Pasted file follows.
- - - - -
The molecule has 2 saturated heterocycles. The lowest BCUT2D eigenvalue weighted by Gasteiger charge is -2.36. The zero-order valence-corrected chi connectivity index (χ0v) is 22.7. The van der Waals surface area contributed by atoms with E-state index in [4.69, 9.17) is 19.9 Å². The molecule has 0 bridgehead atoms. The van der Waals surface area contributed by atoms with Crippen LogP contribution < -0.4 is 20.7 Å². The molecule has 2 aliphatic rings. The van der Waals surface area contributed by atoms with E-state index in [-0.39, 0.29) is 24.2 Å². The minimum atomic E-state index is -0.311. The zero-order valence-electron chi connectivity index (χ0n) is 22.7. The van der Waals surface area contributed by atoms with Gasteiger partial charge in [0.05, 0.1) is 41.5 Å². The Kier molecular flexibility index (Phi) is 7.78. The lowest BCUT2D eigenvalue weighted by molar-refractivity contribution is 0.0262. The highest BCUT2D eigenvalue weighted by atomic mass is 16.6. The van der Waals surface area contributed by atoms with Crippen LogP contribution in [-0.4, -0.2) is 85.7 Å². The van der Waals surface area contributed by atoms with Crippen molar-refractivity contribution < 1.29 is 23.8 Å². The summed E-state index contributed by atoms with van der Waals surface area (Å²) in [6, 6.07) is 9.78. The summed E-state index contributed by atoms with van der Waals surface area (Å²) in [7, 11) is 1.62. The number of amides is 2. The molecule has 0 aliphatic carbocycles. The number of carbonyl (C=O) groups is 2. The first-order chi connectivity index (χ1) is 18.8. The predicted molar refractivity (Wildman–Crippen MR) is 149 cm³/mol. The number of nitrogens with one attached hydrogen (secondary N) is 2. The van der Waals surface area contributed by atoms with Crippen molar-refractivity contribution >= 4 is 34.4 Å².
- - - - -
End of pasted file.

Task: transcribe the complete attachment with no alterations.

The molecule has 2 saturated heterocycles. The lowest BCUT2D eigenvalue weighted by Gasteiger charge is -2.36. The zero-order valence-corrected chi connectivity index (χ0v) is 22.7. The van der Waals surface area contributed by atoms with E-state index in [4.69, 9.17) is 19.9 Å². The molecule has 0 bridgehead atoms. The van der Waals surface area contributed by atoms with Crippen LogP contribution < -0.4 is 20.7 Å². The molecule has 2 aliphatic rings. The van der Waals surface area contributed by atoms with E-state index in [-0.39, 0.29) is 24.2 Å². The minimum atomic E-state index is -0.311. The zero-order valence-electron chi connectivity index (χ0n) is 22.7. The van der Waals surface area contributed by atoms with Gasteiger partial charge in [0.05, 0.1) is 41.5 Å². The Kier molecular flexibility index (Phi) is 7.78. The lowest BCUT2D eigenvalue weighted by molar-refractivity contribution is 0.0262. The highest BCUT2D eigenvalue weighted by atomic mass is 16.6. The van der Waals surface area contributed by atoms with Crippen LogP contribution in [-0.4, -0.2) is 85.7 Å². The van der Waals surface area contributed by atoms with Crippen molar-refractivity contribution < 1.29 is 23.8 Å². The summed E-state index contributed by atoms with van der Waals surface area (Å²) in [6, 6.07) is 9.78. The summed E-state index contributed by atoms with van der Waals surface area (Å²) in [7, 11) is 1.62. The number of amides is 2. The molecule has 0 aliphatic carbocycles. The number of carbonyl (C=O) groups is 2. The first-order chi connectivity index (χ1) is 18.8. The predicted molar refractivity (Wildman–Crippen MR) is 149 cm³/mol. The number of nitrogens with one attached hydrogen (secondary N) is 2. The van der Waals surface area contributed by atoms with Crippen molar-refractivity contribution >= 4 is 34.4 Å².